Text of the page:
Posts Tagged ‘choosing to be angry’

sadness-anger1My good friend Tony May began a discussion today in our writing group on the subject of “global anger.” He voiced his concern over the way violence seemed to be escalating, even in small towns that up until now, were simple sleepy hollows. He asked for ideas on why we thought it was happening, and I was surprised at the response that poured out of me.

I wanted to share it here (with apologies to Tony for running with his idea):

If there’s a cause of the escalating violence in our world, it has more to do with the isolation people feel in their anger, rather than any particular thing that’s causing their anger. People are losing their sense of community, and with that comes a fear of losing control and a lack of trust. Individual rights to vent anger freely, have taken over the rights of others who are the target of that anger, or simply witnesses to it. Everyone is affected by it.

Too few people are willing to cut anyone any slack these days. They want to be angry because it makes them feel in control, or superior, or powerful, and most definitely, righteous. They’ve learned to take pleasure in cutting others down to size. They are more eager to believe the worst of people than they are to give them the benefit of the doubt. It explains the success of tabloids. People are more afraid of looking like fools for being “too kind” than looking unkind for judging too hardshly or unjustly. Suspicion and paranoia reign supreme, and the media has caused it to spread like a disease.

When we see educated people looking down their noses at the undereducated, or people hating another ethnic group simply because they’ve congregated in large numbers in one area and opened businesses selling their own ethnic food, food, and clothing; when you have religious groups who believe that prayer brings personal and financial success, so anyone who fails in that area must deserve it because they can’t be living as God intended; when you have older people resenting younger ones because they lack the life experience to appear so self-assured, or when you have people thinking less of you because somewhere along the line you failed at the big “American Dream;” when you have people ask you 1. what you do for a living? 2. where you live? 3. and what college and college team your kids have made it into? and you’re keenly aware that if your answers aren’t right, they stop listening; when your success or failure is measured by your children’s success or failure, and kids value their parents on the basis of “what they’ve achieved,” or “what they own;” and parenthood becomes just one more area where you feel you have to compete; when the “have nots” are assumed to be lazy and undeserving; when people are so effing scared to be honest about their feelings for fear of how others will judge them, well, that’s when you end up with the mess you see right now.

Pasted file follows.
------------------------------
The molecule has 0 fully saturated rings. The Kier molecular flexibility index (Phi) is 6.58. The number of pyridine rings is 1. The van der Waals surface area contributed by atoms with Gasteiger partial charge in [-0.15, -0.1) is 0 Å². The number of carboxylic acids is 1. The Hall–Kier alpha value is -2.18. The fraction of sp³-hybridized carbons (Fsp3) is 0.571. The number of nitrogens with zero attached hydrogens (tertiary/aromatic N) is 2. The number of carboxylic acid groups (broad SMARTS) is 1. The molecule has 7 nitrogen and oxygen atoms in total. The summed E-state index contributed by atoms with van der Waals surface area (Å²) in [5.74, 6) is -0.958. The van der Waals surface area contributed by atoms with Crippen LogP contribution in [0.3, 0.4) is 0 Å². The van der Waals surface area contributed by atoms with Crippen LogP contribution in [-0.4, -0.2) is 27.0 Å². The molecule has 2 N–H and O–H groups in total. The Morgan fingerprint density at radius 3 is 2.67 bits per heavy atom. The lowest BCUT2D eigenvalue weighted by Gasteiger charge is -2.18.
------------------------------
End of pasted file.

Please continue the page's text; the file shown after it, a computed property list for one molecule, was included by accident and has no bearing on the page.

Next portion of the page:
Eventually, it won’t necessarily be the anger behind a gun that will cause deaths. It will be the anger we hold onto that may as well kill us outright. It can become the reason for some people’s existence – a way to stand their ground, their swords drawn and ready for dangers they perceive will come their way. Letting that anger fester and build is a conscious choice, just as they say being happy is a conscious choice.

In the final analysis, all we can control is our own reactions to the shit life hands us. If we can’t learn to put things into perspective, and hope the next generation follows our lead, then I fear that someday, Mad Max’s world won’t seem all that far-fetched.


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